Obama Administration

HBO's Dishonest Obama Documentary Is Fantasy Foreign Policy Puffery

Lots of administration official log-rolling in The Final Year, but little actual analysis


The Final Year. HBO. Monday, May 21, 8 p.m.

'The Final Year'
'The Final Year,' HBO

It is a risky business picking the single most aggravatingly stupid scene in The Final Year, an HBO documentary on Obama administration foreign policy that's suffused in puffery and obfuscation, but let's give it a try.

My choice is the segment on the president's 2016 visit to Laos, the target of something on the order of two million tons of American bombs during the Vietnam War. The point of the visit, explains Obama foreign-policy aide Ben Rhodes in an interview in the documentary, is to demonstrate that those days are over.

"In Washington, there is a kind of default that we've been trying to break," explains the preening Rhodes. "Which is that the way in which we demonstrate that we're serious about a problem is by using military force."

So how did President Obama demonstrate that new American disdain for military force? By announcing his deployments of a Marine strike force to Australia and a missile-defense system to South Korea, and promising that the United States would more frequently butt into disputes between China and its neighbors. Pacifism unchained!

But you'll have to read about that part in The New York Times, because it didn't make it into The Final Year. And though there's plenty of footage of Obama courageously denouncing U.S. bombing raids in Laos by another president more than 40 years ago, his own murderous use of drones in the Middle East—at a rate 10 times as high as that of the foreign-policy cowboy George Bush—goes unremarked, by either Obama or the documentary

This sort of profoundly dishonest manipulation of the facts goes on constantly in The Final Year, ostensibly a report of the conduct of U.S. foreign policy during the final year of the Obama White House.

In reality, it's less a documentary than a wet goodbye kiss to Obama, as well as a personal PR document for a few key members of his foreign-policy brain trust, employing that term loosely.

Those include Rhodes, U.N. Ambassador Samantha Power, and to a somewhat lesser extent, Secretary of State John Kerry, all of whom take turns boasting of their foreign-policy acuity and moral superiority. They see no contradiction between their imperious self-regard and Power's admission, as Obama leaves office, that "My world is a world where you have 65 million displaced people … and all the trend lines on democracy—right now, at least—are going in the wrong direction."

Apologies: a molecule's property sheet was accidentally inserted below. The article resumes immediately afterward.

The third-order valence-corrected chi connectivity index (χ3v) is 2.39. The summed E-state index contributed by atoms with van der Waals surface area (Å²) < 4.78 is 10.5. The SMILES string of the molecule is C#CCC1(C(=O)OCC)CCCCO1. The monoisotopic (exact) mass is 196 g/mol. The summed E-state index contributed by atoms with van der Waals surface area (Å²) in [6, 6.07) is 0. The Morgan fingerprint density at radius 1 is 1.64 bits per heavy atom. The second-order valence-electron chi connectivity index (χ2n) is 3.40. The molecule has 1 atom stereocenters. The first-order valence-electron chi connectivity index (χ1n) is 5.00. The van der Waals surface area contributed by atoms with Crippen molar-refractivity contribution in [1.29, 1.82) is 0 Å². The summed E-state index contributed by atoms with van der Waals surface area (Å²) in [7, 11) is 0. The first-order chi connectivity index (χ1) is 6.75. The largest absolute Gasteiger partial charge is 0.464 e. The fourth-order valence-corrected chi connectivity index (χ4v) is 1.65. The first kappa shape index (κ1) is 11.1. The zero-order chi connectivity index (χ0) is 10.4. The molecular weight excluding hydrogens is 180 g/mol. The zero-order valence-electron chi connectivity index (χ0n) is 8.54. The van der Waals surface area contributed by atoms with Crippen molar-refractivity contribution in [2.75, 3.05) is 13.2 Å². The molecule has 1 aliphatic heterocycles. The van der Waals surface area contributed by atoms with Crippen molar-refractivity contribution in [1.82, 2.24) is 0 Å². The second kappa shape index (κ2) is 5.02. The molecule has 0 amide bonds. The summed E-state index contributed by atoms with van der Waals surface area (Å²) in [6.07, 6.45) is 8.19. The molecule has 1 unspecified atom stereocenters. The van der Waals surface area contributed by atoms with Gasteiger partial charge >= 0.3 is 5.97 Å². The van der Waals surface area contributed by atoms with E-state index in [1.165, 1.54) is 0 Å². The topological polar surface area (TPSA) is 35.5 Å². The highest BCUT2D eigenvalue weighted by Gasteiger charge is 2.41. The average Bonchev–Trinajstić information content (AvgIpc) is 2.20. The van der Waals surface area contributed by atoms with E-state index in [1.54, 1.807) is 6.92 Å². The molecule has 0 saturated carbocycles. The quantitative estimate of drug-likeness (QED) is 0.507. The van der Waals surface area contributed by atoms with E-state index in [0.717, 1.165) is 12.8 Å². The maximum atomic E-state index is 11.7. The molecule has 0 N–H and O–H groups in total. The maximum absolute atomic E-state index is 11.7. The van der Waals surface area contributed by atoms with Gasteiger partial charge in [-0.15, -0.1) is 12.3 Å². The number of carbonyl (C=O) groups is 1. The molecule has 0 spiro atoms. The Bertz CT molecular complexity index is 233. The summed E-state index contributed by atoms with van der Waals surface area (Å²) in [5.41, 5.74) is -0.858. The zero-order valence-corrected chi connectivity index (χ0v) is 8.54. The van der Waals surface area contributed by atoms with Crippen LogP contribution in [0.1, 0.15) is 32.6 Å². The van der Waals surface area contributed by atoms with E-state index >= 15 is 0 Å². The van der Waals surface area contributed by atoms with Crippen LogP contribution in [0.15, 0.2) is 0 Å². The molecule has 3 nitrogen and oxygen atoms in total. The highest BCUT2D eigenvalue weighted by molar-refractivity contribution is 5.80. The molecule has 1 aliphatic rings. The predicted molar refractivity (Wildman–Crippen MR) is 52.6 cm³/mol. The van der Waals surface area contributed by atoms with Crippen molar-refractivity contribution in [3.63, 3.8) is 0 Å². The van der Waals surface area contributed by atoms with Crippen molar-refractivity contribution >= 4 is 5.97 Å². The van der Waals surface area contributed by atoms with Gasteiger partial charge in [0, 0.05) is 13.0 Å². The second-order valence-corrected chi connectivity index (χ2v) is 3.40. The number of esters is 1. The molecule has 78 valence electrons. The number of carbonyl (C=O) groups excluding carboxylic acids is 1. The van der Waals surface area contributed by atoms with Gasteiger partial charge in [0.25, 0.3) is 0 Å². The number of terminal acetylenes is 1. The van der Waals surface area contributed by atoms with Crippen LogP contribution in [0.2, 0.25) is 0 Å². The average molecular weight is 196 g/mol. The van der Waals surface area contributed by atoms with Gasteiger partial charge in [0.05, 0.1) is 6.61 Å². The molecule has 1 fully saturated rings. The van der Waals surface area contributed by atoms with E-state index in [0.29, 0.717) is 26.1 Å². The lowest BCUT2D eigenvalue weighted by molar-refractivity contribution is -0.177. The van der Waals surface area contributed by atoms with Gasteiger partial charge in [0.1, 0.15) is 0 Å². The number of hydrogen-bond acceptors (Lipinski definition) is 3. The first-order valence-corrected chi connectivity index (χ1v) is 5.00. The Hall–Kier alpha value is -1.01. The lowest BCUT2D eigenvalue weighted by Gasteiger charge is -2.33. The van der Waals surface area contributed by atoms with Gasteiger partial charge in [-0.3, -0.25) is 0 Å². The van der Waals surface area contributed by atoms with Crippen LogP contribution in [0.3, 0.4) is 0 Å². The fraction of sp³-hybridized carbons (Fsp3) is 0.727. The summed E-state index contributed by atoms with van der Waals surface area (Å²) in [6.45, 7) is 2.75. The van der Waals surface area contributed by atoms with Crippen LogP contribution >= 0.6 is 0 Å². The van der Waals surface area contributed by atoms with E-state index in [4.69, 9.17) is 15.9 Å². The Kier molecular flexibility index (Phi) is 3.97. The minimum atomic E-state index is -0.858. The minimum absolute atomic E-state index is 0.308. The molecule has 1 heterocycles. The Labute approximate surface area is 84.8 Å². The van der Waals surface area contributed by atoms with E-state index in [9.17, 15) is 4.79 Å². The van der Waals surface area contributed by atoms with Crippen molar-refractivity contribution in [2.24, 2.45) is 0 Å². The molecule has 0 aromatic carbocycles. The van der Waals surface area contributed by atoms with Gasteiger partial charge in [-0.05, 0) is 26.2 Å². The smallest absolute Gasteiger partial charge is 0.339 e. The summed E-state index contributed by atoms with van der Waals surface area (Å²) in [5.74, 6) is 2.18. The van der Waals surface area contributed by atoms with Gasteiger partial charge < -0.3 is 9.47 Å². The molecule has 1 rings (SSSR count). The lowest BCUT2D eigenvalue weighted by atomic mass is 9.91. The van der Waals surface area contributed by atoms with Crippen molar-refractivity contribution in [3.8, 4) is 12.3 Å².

How that could have possibly happened with such a brave and astute team of overseers micromanaging the world from Washington is not addressed in The Final Year.

In part, that's because with all the reputational log-rolling going on, there's little time—virtually none, in fact—for the actual nuts and bolts of foreign policy.

The Obama team repeatedly boasts that its three signature achievements are the Paris climate accord, the rapprochement with Cuba, and the Iran nuclear deal. But of how these agreements were reached, or who opposed them and why, there's not a word.

And even less is there an explanation of why, if they were so important, the Obama administration let them stand on a foundation of executive orders, rather than seeking congressional approval to make them law.

The consequence of that decision is that barely a year after he left office, practically nothing is left of what Obama policy-makers regarded as their most important works. President Trump has ditched the Paris and Iran agreements, and the new relationship with Cuba is more like minimalist performance art than diplomacy: Only 10 people, most of them probably spies, are left in the U.S. embassy in Havana after accusations that Cuba has staged, or at least abetted, sonic attacks on American and Canadian diplomats. (Not that this is likely to dismay Rhodes, who declares the Cuba agreement a success because he can "just look at the American and Cuban flags, and be overcome with emotion." Never mind the political prisoners, intelligence moles, and such.

Omission sometimes seems to be the rule rather than the exception in The Final Year. Though scarcely a minute goes by in the documentary without hearing from either Rhodes or Power, there's no mention of the fact that they were often were on opposite sides of administration policy tug-of-wars. (Power is famously a believer in applying that military force that Rhodes so disdains, at least against abusers of ethnic groups, and was one of the key advocates of arming anti-Khadhafi forces in Iraq.)

Nor is there a hint of the wildly entertaining inter-administration soap opera in which Power was one of the stars. An early Obama supporter, she was kicked off his campaign in the 2008 primaries after calling his principal opponent, Hillary somebody-or-other, "a monster." Fortunately, Hillary was a good sport about it and only banned Power from the State Department for four years, coincidentally the exact amount of time Clinton served as secretary of state.

But it's understandable that the Obama guys would forget a thing or two, because they were soooooo busy. Like, the busiest foreign policy geniuses ever, says John Kerry: "We have about as full an agenda as any administration has ever had." And no whining about fighting a three-front world war while dying of cancer and polio, FDR. Buy your own documentary.